Introduction: 3-Dimensional Textiles
Nature, the brilliant architect, creates surfaces and materials through unique growth processes, whether it is our skin, bird feathers, or tree barks. These are usually basic modules repeated through an underlying geometry, resulting in new structural qualities and functions.
One of the things I find quite intriguing about 3D printing is the possibilities to print new materials that we can then create with. I have seen pictures of 3D printed textile-like materials which I could not find much info on how they were modeled, so I decided to explore some designs here.
With the help of 3d modeling software, in this case Sketchup, we can create models using generative processes like nature does. Although each module is printed with rigid or semi-rigid materials, the new structure takes on the quality of flexible materials such as woven textiles.
Step 1: Design Basics
There are countless geometries that would work. In this instructable the underlying geometry comes from a simple and elegant chain armor structure 4-in-1.
The most basic element, a loop, is repeated so that when a surface is created, each loop is connected to 4 other loops, except for the ones on the edges/ends of the surface.
Since the model is made for 3D printing process, there are unique rules that apply. Really important keys that make the design/ modeling challenging and rewarding-
1. Every loop component needs a minimum thickness to make sure it is strong enough when printed with our choice of materials. I am using 2mm minimum here based on my research, but the model can be scaled according to needs.
2. Although the finished ‘textile’ is a connected flexible web of modules, no module should stick to another in the printing process, which means all points on the surface of one module should have a minimum of 1mm space from that of another!
One little loop and one basic geometry offers infinite creative possibilities. In the next 2 steps we will look at 2 models:
• A variation on the shape of the basic loop module to create heart themed patterns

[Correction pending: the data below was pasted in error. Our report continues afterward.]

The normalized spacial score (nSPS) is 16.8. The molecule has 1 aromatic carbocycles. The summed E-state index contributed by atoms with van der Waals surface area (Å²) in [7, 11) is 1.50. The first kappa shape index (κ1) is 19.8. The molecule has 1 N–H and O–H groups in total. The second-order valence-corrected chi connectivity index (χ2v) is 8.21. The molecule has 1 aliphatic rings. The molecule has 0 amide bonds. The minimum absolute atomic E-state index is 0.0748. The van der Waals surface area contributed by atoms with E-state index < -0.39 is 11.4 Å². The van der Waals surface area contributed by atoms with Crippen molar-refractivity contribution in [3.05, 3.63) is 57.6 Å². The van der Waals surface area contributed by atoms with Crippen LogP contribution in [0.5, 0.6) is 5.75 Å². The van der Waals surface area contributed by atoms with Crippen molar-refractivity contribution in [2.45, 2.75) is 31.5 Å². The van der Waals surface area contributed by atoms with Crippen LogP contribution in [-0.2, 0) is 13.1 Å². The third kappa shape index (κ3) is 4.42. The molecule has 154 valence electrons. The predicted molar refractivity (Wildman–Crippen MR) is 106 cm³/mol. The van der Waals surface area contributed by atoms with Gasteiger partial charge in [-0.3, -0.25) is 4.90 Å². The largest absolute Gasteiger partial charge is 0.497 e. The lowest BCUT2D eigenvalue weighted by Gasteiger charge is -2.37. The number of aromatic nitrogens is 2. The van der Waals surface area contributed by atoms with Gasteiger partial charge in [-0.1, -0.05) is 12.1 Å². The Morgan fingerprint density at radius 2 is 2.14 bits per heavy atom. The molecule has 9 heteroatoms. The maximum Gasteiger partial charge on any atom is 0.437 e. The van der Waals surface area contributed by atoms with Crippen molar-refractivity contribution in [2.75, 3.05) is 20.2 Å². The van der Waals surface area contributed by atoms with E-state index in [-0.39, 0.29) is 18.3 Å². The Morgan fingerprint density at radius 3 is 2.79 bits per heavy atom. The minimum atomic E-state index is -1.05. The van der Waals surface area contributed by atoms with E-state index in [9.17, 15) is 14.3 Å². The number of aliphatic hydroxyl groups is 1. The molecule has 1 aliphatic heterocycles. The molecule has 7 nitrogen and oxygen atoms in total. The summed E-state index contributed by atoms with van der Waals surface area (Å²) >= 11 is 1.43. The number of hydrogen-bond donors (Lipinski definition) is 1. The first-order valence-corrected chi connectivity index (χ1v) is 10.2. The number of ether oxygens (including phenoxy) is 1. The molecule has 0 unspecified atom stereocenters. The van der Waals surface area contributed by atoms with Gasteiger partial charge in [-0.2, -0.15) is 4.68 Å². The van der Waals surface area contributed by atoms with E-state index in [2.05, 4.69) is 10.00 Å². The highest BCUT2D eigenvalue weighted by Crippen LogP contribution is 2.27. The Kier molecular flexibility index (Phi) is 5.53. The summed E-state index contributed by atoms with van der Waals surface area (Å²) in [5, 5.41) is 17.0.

• A change on the basic module from one loop to two loops, with added embellishments to create dimensional patterns
The animated gifs are created from screen captures of Sketchyphysics simulations. Sketchyphysics is a great plugin (thank you Chris Phillips!!!) which simulates real world gravity, collisions and interactions of physical objects.
Step 2: Hearts
I love the geometric construction process where each step, each new measurement, is grown out of the previous steps/conditions. This is closer to how nature elegantly constructs its creations.
For the hearts 'textile', first we construct 4 octagons with side at 7.2mm and a circle centered on and touching the outer points of the octagons in 2D, this basic geometry layout will give us all the measurements to construct the entire mesh structures. (except for the thickness of the modules which in this case is 3mm, will explain why: it has to do with the difficulty of measuring distances in 3d space)
Draw the first heart by connecting existing dots, see #1, then offset it inside for 3mm, and give it a 3mm thickness.
Next, duplicate it 3 times, move one of them(white) the distance of tip of the heart to the center of the circle in diagram #1, rotate the other(yellow) on plane Y-Z, along axis a 60 degrees.
Last, move the white module along Z axis 7.2mm(the sides of a octagon), move the yellow module along X axis the distance of the circle's radius, the up Z axis 2x7.2=14.4mm. Duplicate, move it the relative distance between a corresponding point on the white and pink module.
Now we have the basic distances for all the repetitions. Sketchup has this great tool to duplicate components in space with a couple of clicks, no labor intensive stringing here!
Now a little about why the 3mm: We had intended the test pieces to be 2mm to start. It's important to have at least 1mm space between modules so they won't stick in the printing process. So if we create each module to be 3mm thick, and check to make sure no modules are touching when the mesh is finished, then offset the module back 0.5mm all around, then we can be sure about the 1mm clearance. This is so much easier than trying to measure random points in space!